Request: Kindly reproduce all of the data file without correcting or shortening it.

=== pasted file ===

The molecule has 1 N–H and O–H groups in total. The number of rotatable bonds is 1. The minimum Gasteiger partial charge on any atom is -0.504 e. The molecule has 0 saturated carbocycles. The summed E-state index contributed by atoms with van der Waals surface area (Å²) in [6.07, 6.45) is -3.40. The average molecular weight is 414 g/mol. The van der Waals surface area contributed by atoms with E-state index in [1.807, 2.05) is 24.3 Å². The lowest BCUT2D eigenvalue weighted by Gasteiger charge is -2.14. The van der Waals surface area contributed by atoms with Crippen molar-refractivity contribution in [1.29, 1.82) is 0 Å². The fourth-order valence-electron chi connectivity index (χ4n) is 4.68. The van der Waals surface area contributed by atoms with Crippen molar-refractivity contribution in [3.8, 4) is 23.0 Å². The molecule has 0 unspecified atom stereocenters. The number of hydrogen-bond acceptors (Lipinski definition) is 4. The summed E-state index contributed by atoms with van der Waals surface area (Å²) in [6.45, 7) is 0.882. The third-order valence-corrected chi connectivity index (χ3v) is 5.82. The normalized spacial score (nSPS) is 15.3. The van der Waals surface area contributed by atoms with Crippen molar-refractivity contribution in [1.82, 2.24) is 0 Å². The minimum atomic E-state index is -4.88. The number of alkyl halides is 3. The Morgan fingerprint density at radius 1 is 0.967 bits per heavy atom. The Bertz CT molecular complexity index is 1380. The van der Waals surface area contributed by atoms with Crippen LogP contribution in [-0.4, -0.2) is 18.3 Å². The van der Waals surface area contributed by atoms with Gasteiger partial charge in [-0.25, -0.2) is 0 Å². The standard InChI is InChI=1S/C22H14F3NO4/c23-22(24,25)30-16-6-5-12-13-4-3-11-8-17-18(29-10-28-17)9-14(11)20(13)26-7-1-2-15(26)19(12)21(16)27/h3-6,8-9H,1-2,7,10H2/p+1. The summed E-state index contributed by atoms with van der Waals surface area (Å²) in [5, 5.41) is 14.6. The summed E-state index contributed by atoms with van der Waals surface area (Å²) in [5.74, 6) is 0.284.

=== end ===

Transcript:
The molecule has 1 N–H and O–H groups in total. The number of rotatable bonds is 1. The minimum Gasteiger partial charge on any atom is -0.504 e. The molecule has 0 saturated carbocycles. The summed E-state index contributed by atoms with van der Waals surface area (Å²) in [6.07, 6.45) is -3.40. The average molecular weight is 414 g/mol. The van der Waals surface area contributed by atoms with E-state index in [1.807, 2.05) is 24.3 Å². The lowest BCUT2D eigenvalue weighted by Gasteiger charge is -2.14. The van der Waals surface area contributed by atoms with Crippen molar-refractivity contribution in [1.29, 1.82) is 0 Å². The fourth-order valence-electron chi connectivity index (χ4n) is 4.68. The van der Waals surface area contributed by atoms with Crippen molar-refractivity contribution in [3.8, 4) is 23.0 Å². The molecule has 0 unspecified atom stereocenters. The number of hydrogen-bond acceptors (Lipinski definition) is 4. The summed E-state index contributed by atoms with van der Waals surface area (Å²) in [6.45, 7) is 0.882. The third-order valence-corrected chi connectivity index (χ3v) is 5.82. The normalized spacial score (nSPS) is 15.3. The van der Waals surface area contributed by atoms with Crippen molar-refractivity contribution in [1.82, 2.24) is 0 Å². The minimum atomic E-state index is -4.88. The number of alkyl halides is 3. The Morgan fingerprint density at radius 1 is 0.967 bits per heavy atom. The Bertz CT molecular complexity index is 1380. The van der Waals surface area contributed by atoms with Crippen LogP contribution in [-0.4, -0.2) is 18.3 Å². The van der Waals surface area contributed by atoms with Gasteiger partial charge in [-0.25, -0.2) is 0 Å². The standard InChI is InChI=1S/C22H14F3NO4/c23-22(24,25)30-16-6-5-12-13-4-3-11-8-17-18(29-10-28-17)9-14(11)20(13)26-7-1-2-15(26)19(12)21(16)27/h3-6,8-9H,1-2,7,10H2/p+1. The summed E-state index contributed by atoms with van der Waals surface area (Å²) in [5, 5.41) is 14.6. The summed E-state index contributed by atoms with van der Waals surface area (Å²) in [5.74, 6) is 0.284.